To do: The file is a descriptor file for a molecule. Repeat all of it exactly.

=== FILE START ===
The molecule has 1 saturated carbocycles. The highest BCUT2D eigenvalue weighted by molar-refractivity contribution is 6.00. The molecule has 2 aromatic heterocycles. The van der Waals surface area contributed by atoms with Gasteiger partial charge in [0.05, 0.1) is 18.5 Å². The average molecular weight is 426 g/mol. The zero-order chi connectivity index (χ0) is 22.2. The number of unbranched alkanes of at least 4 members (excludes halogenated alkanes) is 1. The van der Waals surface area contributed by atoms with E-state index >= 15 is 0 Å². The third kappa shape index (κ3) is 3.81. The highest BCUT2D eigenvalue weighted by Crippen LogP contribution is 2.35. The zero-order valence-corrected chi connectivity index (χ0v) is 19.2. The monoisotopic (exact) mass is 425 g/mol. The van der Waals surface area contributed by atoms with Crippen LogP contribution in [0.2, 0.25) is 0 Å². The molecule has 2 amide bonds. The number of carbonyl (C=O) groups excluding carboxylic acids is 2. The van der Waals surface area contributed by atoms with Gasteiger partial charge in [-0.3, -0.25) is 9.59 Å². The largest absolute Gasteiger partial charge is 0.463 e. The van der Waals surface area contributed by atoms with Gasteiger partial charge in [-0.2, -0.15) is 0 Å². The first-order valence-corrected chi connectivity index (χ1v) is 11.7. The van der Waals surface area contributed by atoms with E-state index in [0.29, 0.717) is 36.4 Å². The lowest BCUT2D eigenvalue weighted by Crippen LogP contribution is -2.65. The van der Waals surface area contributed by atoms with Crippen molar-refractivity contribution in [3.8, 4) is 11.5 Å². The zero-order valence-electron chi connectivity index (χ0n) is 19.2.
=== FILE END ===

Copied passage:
The molecule has 1 saturated carbocycles. The highest BCUT2D eigenvalue weighted by molar-refractivity contribution is 6.00. The molecule has 2 aromatic heterocycles. The van der Waals surface area contributed by atoms with Gasteiger partial charge in [0.05, 0.1) is 18.5 Å². The average molecular weight is 426 g/mol. The zero-order chi connectivity index (χ0) is 22.2. The number of unbranched alkanes of at least 4 members (excludes halogenated alkanes) is 1. The van der Waals surface area contributed by atoms with E-state index >= 15 is 0 Å². The third kappa shape index (κ3) is 3.81. The highest BCUT2D eigenvalue weighted by Crippen LogP contribution is 2.35. The zero-order valence-corrected chi connectivity index (χ0v) is 19.2. The monoisotopic (exact) mass is 425 g/mol. The van der Waals surface area contributed by atoms with Crippen LogP contribution in [0.2, 0.25) is 0 Å². The molecule has 2 amide bonds. The number of carbonyl (C=O) groups excluding carboxylic acids is 2. The van der Waals surface area contributed by atoms with Gasteiger partial charge in [-0.3, -0.25) is 9.59 Å². The largest absolute Gasteiger partial charge is 0.463 e. The van der Waals surface area contributed by atoms with Gasteiger partial charge in [-0.2, -0.15) is 0 Å². The first-order valence-corrected chi connectivity index (χ1v) is 11.7. The van der Waals surface area contributed by atoms with E-state index in [0.29, 0.717) is 36.4 Å². The lowest BCUT2D eigenvalue weighted by Crippen LogP contribution is -2.65. The van der Waals surface area contributed by atoms with Crippen molar-refractivity contribution in [3.8, 4) is 11.5 Å². The zero-order valence-electron chi connectivity index (χ0n) is 19.2.